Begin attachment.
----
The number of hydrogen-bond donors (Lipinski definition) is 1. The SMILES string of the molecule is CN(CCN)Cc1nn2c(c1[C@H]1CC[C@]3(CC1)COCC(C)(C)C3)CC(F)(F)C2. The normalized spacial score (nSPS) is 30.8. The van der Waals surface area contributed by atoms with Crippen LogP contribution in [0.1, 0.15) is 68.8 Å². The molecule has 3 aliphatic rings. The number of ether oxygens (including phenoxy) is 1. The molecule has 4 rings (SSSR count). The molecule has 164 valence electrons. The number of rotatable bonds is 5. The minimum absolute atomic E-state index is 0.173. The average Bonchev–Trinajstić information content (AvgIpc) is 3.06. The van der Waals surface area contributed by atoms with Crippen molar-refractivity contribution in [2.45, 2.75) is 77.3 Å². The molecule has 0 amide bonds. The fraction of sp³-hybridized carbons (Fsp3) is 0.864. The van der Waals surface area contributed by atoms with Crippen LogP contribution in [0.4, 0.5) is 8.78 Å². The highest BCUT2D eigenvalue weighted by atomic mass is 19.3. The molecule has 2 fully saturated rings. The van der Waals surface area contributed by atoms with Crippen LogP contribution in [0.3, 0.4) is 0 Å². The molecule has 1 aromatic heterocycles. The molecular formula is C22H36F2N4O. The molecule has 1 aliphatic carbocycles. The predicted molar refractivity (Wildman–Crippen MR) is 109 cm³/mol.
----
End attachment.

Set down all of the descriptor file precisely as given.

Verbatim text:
The number of hydrogen-bond donors (Lipinski definition) is 1. The SMILES string of the molecule is CN(CCN)Cc1nn2c(c1[C@H]1CC[C@]3(CC1)COCC(C)(C)C3)CC(F)(F)C2. The normalized spacial score (nSPS) is 30.8. The van der Waals surface area contributed by atoms with Crippen LogP contribution in [0.1, 0.15) is 68.8 Å². The molecule has 3 aliphatic rings. The number of ether oxygens (including phenoxy) is 1. The molecule has 4 rings (SSSR count). The molecule has 164 valence electrons. The number of rotatable bonds is 5. The minimum absolute atomic E-state index is 0.173. The average Bonchev–Trinajstić information content (AvgIpc) is 3.06. The van der Waals surface area contributed by atoms with Crippen molar-refractivity contribution in [2.45, 2.75) is 77.3 Å². The molecule has 0 amide bonds. The fraction of sp³-hybridized carbons (Fsp3) is 0.864. The van der Waals surface area contributed by atoms with Crippen LogP contribution in [0.4, 0.5) is 8.78 Å². The highest BCUT2D eigenvalue weighted by atomic mass is 19.3. The molecule has 2 fully saturated rings. The van der Waals surface area contributed by atoms with Crippen LogP contribution in [0.3, 0.4) is 0 Å². The molecule has 1 aromatic heterocycles. The molecular formula is C22H36F2N4O. The molecule has 1 aliphatic carbocycles. The predicted molar refractivity (Wildman–Crippen MR) is 109 cm³/mol.